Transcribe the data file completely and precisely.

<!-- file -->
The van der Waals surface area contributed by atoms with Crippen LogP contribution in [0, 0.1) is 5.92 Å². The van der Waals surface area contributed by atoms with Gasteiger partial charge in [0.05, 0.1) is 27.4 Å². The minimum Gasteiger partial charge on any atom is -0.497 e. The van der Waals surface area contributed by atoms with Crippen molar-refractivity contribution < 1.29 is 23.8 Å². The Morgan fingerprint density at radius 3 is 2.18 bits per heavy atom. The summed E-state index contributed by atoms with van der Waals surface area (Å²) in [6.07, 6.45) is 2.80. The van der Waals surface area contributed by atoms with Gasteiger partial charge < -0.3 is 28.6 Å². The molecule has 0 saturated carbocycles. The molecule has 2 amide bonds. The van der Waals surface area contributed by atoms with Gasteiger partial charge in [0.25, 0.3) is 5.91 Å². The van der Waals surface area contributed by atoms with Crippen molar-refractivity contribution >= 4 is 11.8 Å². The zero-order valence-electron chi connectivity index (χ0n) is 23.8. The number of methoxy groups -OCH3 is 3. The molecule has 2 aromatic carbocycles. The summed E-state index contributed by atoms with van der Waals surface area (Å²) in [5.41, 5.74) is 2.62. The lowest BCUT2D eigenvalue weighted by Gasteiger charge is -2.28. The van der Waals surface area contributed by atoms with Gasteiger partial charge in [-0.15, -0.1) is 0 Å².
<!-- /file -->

The van der Waals surface area contributed by atoms with Crippen LogP contribution in [0, 0.1) is 5.92 Å². The van der Waals surface area contributed by atoms with Gasteiger partial charge in [0.05, 0.1) is 27.4 Å². The minimum Gasteiger partial charge on any atom is -0.497 e. The van der Waals surface area contributed by atoms with Crippen molar-refractivity contribution < 1.29 is 23.8 Å². The Morgan fingerprint density at radius 3 is 2.18 bits per heavy atom. The summed E-state index contributed by atoms with van der Waals surface area (Å²) in [6.07, 6.45) is 2.80. The van der Waals surface area contributed by atoms with Gasteiger partial charge < -0.3 is 28.6 Å². The molecule has 0 saturated carbocycles. The molecule has 2 amide bonds. The van der Waals surface area contributed by atoms with Gasteiger partial charge in [0.25, 0.3) is 5.91 Å². The van der Waals surface area contributed by atoms with Crippen molar-refractivity contribution >= 4 is 11.8 Å². The zero-order valence-electron chi connectivity index (χ0n) is 23.8. The number of methoxy groups -OCH3 is 3. The molecule has 2 aromatic carbocycles. The summed E-state index contributed by atoms with van der Waals surface area (Å²) in [5.41, 5.74) is 2.62. The lowest BCUT2D eigenvalue weighted by Gasteiger charge is -2.28. The van der Waals surface area contributed by atoms with Gasteiger partial charge in [-0.15, -0.1) is 0 Å².